It’s not always the big sights that leave a lasting impression. Sometimes it is rather a small story that stays in your mind, for example Hannover stories about a theft or cherries.
Story of the Stolen Golden Cookie
What an outcry in Hannover. At the beginning of 2013, a glance up at the company sign of the cookie manufacturer Bahlsen revealed that the golden Leibnitz cookie had disappeared. The press pounced on this story and quickly everyone was talking about the Cookie Monster crime story or Krümelgate.
But what had happened?
A beautiful company sign hangs on the façade of the cookie manufacturer. This was created in 1910 by the sculptor Georg Herting and shows two men (pretzel men) carrying a gold-plated Leibnitz cookie suspended in a pretzel. This cookie weighs about 20 kilograms and to be honest, it must not have been particularly easy to get the cookie loot off there.
The cookie is gone – and now?
It did not take long before the Bahlsen company and the Hannoversche Allgemeine Zeitung received a letter of confession. The blackmailing letter was accompanied by a photo of an unknown person in a Cookie Monster costume holding the cookie. The blackmailer(s) demanded that the Bahlsen company make a chocolate cookie donation to the children’s hospital on the Bult and donate the reward money (€1000 after all) to an animal shelter. If this did not happen, the cookie would end up in “Oskar’s dustbin”.
The Bahlsen company refused to meet the demands of the blackmail letter and offered a “substitute service”. They promised a generous cookie donation if the golden cookie was returned. Based on the number of cookie bags (52), they offered to donate 52,000 cookie bags to 52 social institutions.
The return and the fulfilment of the claims
The perpetrator(s) accepted the offer and agreed to return the Golden Cookie. On 5 February 2013, the cookie was attached with a red ribbon to the bronze statue of the Lower Saxony horse in front of Leibnitz University.
Just two days later, the blackmailer(s) asked the company’s management to make good on their promise. The company invited non-profit companies to apply for the cookies and drew lots for 52 lucky recipients to whom the cookies were delivered.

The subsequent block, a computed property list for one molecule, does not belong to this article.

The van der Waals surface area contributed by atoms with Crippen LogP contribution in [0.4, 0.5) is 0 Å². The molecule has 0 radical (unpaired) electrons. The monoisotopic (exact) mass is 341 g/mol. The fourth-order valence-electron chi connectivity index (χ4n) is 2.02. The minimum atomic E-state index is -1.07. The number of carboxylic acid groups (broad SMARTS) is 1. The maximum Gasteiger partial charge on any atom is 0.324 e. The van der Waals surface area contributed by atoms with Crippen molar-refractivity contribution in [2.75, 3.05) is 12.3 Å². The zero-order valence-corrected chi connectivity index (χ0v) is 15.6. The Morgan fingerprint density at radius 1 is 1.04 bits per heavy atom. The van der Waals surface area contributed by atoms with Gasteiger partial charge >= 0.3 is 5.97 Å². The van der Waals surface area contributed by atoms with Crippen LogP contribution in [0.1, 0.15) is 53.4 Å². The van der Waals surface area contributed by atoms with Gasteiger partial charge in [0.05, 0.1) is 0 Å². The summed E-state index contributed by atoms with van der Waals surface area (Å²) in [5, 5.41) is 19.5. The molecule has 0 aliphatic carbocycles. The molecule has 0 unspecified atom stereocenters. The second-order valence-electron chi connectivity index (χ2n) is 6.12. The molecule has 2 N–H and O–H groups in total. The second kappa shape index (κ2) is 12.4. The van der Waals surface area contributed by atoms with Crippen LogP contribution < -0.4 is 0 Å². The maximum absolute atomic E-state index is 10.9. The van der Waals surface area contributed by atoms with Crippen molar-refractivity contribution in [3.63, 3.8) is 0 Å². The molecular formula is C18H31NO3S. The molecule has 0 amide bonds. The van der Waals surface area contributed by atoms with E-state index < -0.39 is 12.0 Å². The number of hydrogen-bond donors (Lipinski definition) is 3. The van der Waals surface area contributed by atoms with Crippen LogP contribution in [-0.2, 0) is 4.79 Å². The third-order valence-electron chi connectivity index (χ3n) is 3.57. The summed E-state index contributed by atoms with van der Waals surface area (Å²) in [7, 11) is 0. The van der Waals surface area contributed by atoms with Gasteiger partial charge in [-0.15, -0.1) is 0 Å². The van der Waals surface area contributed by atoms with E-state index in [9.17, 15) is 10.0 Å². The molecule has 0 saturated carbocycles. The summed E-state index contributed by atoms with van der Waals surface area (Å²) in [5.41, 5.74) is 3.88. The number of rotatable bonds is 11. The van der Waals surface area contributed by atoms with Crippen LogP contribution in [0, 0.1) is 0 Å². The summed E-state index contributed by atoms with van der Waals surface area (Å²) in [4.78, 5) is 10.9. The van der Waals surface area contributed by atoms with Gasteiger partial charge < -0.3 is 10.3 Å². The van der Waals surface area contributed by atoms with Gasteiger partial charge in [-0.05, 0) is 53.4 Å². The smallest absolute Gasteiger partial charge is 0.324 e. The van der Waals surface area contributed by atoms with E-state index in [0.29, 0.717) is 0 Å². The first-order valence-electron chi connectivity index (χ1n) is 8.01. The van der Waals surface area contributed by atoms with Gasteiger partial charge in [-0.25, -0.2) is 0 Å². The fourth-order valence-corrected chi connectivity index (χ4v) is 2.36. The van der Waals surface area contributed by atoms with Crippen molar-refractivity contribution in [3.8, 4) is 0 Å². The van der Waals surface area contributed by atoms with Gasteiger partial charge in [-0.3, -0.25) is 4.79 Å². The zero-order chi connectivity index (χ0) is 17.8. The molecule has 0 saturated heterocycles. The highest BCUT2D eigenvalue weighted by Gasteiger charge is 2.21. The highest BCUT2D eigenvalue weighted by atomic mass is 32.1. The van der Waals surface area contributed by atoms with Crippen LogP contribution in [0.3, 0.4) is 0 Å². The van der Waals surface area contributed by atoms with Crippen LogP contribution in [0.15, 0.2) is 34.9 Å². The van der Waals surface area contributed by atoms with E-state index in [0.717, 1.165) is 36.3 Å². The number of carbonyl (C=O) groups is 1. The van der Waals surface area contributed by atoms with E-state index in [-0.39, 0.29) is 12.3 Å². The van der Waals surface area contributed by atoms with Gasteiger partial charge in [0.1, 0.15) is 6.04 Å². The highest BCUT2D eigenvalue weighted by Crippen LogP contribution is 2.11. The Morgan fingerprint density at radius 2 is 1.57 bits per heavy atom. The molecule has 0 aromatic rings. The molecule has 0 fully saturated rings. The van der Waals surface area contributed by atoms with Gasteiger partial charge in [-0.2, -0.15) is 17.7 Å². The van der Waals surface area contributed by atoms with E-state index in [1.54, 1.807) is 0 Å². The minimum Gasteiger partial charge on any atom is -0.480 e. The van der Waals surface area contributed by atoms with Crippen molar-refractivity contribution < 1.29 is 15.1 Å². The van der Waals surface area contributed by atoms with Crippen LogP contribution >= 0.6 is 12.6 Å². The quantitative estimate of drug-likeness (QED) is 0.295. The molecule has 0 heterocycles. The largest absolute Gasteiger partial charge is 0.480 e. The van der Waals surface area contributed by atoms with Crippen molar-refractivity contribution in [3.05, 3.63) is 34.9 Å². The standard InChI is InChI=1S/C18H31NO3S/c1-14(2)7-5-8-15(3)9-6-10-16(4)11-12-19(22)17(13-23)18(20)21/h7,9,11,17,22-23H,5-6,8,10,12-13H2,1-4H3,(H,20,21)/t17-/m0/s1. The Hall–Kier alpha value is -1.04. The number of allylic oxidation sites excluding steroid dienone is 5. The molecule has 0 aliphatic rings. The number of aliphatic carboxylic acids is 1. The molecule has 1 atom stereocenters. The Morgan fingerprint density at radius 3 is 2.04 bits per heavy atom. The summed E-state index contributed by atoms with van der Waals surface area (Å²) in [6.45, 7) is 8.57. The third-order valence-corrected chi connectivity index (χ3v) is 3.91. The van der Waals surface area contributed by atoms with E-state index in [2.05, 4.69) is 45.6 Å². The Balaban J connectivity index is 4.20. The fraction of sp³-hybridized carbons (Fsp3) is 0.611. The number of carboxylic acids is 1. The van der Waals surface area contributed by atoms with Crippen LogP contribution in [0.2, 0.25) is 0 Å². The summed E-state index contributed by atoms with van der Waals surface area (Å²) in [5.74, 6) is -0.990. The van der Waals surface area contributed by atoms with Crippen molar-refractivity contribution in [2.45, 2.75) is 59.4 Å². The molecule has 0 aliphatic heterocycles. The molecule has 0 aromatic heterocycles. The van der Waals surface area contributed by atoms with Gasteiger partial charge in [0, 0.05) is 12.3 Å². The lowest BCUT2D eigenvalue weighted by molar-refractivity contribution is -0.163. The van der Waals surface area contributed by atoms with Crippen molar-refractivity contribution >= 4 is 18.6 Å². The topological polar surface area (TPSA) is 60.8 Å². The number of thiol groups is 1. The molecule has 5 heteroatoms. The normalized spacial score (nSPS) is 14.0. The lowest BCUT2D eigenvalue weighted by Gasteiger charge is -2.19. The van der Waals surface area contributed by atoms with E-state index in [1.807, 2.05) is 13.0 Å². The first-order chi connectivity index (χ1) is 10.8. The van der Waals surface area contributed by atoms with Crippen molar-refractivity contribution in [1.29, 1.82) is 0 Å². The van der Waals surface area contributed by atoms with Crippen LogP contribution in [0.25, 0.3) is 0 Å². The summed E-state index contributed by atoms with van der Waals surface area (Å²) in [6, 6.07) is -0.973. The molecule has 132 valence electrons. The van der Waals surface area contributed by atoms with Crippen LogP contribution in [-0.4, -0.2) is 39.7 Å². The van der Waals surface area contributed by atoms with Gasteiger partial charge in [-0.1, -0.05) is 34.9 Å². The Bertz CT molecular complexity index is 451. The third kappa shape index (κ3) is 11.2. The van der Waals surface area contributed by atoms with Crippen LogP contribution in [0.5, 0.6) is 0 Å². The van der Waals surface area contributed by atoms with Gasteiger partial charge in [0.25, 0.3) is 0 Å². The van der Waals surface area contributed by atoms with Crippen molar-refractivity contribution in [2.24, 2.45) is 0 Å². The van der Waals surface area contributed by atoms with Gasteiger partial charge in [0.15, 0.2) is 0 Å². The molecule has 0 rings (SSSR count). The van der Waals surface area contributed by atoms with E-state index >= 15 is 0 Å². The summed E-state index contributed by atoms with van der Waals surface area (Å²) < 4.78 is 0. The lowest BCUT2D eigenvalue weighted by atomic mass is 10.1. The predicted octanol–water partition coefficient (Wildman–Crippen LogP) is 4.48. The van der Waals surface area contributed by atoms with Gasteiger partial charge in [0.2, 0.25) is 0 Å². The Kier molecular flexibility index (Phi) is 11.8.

And the perpetrator(s)?
Although the cookie was forensically examined after it was returned and, of course, investigations into theft and extortion were underway, the police were unable to identify a culprit. The case was closed in May 2013.
To this day, speculation persists that the theft was a marketing campaign. Bahlsen denies this… Or was it a dare, a bet…?
But only the Cookie Monster will know what really happened….
Today, the cookie can be seen again in its original place.
The Geodetic Reference Point – or is the GPS right?
Behind the New Town Hall on the eastern platform facing the Maschteich and is marked by a 30 x 30cm floor plate the Geodetic Reference Point. But what is it?
Geodetic reference points are control points for checking so-called GNSS receivers. With the help of these receivers, coordinates can be determined that are needed to determine a location, for example with a GPS device. The control points are always located in places that are easily accessible to the public and are marked with fixed markings to the nearest centimetre. If you take the position of the small plate in Hannover, the coordinates are (reference system WGS84/ETRS89):
Geographical: Longitude: 09° 44.2819′ E
Latitude: 52° 21.9864′ N
UTM: East: 32 5 50 251.23 m
North: 58 02 052,35 m
Altitude: 53.64 m above sea level
If you want to check your own GPS device, go to the plate. Set the device to the reference system WGS84 or ETRS89. Now hold the GPS device over the centre of the plate and determine the location coordinates. Signals from 4 satellites should be received. The data displayed by the device should match the data on the ground plate with a maximum deviation of 3m-20m.
Hannover Stories about Cherries
Yes, cherries grow on trees – but stop! In Hannover, cherries also hang on house walls.
If you walk through the city, you will occasionally spot cherries on the walls of houses, especially in Nordstadt and in the Linden district. It all started a few years ago when wooden cherries were hung and nailed to trees in an art campaign. Shortly afterwards, first wooden cherries, later cherries made of Styrofoam and now even a “sticker variant” appeared on house walls.
It is unclear who is placing the cherries and why they are being placed.
Is there only milk in milk houses?
In the Georgengarten between Herrenhäuser Allee and Großer Garten stands a small house. The octagonal wooden pavilion dates from the 1920s. Here, needy working-class children could buy milk at a reasonable price. The aim was to combat rickets, which was widespread at the time.
Today there is a small café here where you can get drinks, ice cream and cakes in the summer months.
We heard Hanover stories during a research trip to Hanover.